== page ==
An International Blind Sports Federation (IBSA) Football training workshop involving local players and coaches in Portugal has been described as “highly successful” by organisers.
The camp, held in Lausada, located in the northern area of the country, was attended by coaches, players, physical education teachers and representatives from nearby Porto Football Club, one of the nation’s most successful domestic sides.
It was arranged within the UEFA-funded IBSA Blind Football Development Project Europe and organised in partnership with the Portuguese Disability Sports Federation (FPDD).
One of the main aims was to help Portugal return to competing in the sport after they dropped off the international stage in 2005.
They competed in the IBSA Blind Football European Championships from 1997 to 2005 but have yet to make a return to international competition.
The workshops began with a series of presentations by the FPDD and IBSA on blind sports, before the first training session of the weekend took place.
The participating players were then put through their paces in a series of drills the following day, while full-sighted players were given blindfolds in order to experience being a blind footballer.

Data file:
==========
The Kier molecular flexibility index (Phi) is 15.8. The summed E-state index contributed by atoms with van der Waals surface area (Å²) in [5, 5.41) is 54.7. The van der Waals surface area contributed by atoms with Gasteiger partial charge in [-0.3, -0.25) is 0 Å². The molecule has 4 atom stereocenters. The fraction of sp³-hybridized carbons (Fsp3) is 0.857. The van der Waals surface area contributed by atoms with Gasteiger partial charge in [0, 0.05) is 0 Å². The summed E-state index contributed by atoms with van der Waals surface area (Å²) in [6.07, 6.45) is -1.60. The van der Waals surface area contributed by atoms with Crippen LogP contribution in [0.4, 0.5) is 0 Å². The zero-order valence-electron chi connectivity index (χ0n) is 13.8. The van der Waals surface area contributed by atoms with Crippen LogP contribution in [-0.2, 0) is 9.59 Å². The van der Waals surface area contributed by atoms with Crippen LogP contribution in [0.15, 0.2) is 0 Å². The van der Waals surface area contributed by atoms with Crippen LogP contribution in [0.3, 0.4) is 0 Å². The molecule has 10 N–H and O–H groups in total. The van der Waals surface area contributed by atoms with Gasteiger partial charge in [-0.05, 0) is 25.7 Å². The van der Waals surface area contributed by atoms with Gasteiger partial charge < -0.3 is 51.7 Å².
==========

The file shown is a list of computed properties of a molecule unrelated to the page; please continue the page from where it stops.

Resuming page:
“This weekend has certainly served our purposes and it has gone even better than we expected - we can see we have good players, managers and coaches and we’re very enthusiastic,” FPDD President Mario Lopes said.
“We have learnt a lot from the IBSA experts who came to visit us.
“We knew we had to put some work into developing blind football because it’s what our members want, and this weekend has been a huge encouragement for us.
“We would like to thank IBSA for all its assistance, the quality of the coaching and its willingness to help us.
“We also appreciate the support from Lausada council and the Luis Figo Football Academy.”
Spanish coach José Carratalá, who led one of the training sessions, hailed the impact of the IBSA Blind Football Development Project.
“It’s evident the project is effective because we can see the positive results,” he said.
“New emerging teams are appearing constantly and blind football is stronger for that.
“Blind football should be an option for all blind and partially sighted people in every European country because it is one of the most popular Paralympic sports.
“The project should also be replicated in other continents with backing from other regional football federations and from FIFA.”